ScoreA - Very Narrow. Specialist. Specific habitat(s), substrate(s), food type(s), hosts, breeding/nonbreeding microhabitats, or other abiotic and/or biotic factor(s) are used or required by the Element in the area of interest, with these habitat(s) and/or other requirements furthermore being scarce within the generalized range of the species within the area of interest, and, the population (or the number of breeding attempts) expected to decline significantly if any of these key requirements become unavailable.

    CommentFound only in grassland ecosystems with high densities of wetlands within the far north eastern corner of the state

    Raw Conservation Status Score

    Score 3.5 + 0 (geographic distribution) + -0.5 (environmental specificity) + 0 ( trend) + -0.75 (threats) = 2.25

General Description
Females are oviparous, laying one or two clutches of eggs (Smith 1963). Clutch sizes vary from 3 to 12 eggs, averaging approximately 7 (Hammerson 1999, Ernst and Ernst 2003). Eggs are white and oval with thin shells and blunt ends; approximately 25 cm (1 in.) (Werner et al. 2004).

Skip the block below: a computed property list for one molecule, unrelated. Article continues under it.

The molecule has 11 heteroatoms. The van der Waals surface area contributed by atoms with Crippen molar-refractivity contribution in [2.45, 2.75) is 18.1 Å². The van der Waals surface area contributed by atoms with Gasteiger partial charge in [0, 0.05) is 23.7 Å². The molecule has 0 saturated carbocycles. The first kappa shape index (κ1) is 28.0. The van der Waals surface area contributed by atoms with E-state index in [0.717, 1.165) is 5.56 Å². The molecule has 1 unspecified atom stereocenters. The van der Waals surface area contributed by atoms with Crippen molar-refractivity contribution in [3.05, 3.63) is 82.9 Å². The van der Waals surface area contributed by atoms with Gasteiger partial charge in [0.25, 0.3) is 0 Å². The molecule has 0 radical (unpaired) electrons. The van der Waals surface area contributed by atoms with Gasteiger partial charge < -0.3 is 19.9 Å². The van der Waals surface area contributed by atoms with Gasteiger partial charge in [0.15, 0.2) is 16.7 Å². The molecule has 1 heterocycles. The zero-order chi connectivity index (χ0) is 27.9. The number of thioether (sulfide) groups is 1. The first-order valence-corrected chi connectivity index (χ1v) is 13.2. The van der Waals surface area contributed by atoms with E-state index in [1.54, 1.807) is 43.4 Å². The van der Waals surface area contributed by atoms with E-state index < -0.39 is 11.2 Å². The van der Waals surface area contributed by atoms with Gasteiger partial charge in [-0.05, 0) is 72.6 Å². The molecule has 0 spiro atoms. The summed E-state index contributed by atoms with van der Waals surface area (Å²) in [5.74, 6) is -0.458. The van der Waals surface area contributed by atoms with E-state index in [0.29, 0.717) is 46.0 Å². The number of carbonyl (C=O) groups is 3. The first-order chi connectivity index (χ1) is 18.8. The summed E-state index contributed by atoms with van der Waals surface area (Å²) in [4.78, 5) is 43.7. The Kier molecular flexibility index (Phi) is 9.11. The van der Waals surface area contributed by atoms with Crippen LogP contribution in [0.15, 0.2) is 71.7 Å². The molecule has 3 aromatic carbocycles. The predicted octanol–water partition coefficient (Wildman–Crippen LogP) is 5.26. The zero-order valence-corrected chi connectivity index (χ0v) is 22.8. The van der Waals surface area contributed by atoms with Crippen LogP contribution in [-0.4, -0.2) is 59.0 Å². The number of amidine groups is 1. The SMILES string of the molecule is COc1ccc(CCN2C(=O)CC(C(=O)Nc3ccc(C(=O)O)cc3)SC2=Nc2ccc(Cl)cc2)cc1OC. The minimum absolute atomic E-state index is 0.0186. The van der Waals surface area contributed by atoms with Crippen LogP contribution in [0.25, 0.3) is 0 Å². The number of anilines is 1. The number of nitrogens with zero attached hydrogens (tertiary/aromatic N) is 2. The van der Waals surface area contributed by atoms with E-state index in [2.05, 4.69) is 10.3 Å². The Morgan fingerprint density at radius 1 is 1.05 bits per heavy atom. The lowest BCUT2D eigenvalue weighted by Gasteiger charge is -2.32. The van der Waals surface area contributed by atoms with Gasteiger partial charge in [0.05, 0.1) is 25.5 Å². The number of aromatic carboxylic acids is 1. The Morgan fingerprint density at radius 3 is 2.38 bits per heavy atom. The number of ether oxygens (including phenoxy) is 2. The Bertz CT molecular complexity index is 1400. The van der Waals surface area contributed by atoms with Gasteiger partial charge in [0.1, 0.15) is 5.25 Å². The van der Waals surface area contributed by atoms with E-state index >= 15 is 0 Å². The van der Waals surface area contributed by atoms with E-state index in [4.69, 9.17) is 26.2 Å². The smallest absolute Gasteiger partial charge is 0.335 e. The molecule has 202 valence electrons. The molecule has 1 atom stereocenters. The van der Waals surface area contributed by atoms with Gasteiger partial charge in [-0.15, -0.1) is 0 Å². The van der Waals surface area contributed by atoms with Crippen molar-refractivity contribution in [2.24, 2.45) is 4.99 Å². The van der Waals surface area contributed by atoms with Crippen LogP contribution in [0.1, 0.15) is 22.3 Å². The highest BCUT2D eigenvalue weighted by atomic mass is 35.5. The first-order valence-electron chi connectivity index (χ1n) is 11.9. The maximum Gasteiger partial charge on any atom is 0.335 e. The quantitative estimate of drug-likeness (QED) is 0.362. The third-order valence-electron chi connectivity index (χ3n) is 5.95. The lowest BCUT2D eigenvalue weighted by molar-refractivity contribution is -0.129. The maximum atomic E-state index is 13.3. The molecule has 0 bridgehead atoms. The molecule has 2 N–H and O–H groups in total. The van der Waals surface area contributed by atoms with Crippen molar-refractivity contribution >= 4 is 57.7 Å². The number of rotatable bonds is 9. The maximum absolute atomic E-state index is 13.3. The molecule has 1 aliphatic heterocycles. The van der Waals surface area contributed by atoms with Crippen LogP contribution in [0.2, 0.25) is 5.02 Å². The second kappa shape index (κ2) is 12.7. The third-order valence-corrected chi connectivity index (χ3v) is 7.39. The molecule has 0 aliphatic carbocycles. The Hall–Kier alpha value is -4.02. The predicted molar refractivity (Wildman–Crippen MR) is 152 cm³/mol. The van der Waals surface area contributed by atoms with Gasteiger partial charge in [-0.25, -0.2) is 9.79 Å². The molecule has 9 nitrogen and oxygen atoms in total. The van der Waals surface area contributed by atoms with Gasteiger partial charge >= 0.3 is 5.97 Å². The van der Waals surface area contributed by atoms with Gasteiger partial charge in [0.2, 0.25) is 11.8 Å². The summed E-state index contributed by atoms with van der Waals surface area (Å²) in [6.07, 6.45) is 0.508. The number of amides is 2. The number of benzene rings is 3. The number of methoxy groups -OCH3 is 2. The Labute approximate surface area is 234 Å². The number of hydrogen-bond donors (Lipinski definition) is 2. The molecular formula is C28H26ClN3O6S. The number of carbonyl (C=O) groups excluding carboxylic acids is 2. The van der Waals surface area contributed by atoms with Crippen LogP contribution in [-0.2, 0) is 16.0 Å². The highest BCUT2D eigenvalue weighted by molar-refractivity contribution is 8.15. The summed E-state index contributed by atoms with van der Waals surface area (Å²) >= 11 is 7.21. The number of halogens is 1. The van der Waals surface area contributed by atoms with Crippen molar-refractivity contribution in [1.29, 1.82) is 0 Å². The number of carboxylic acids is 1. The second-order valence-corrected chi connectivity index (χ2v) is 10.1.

Recently hatched neonates may have gray, olive, or brown backs. They range in size from 8.3- 6.7 cm (3.3-6.6 in.) and a mean of 13.3 cm (5.2 in.) total length (TL) (Wright and Wright 1957, Smith 1963, Conant and Collins 1991, Powell et al. 1998, Ernst and Ernst 2003, Stebbins 2003, Werner et al. 2004).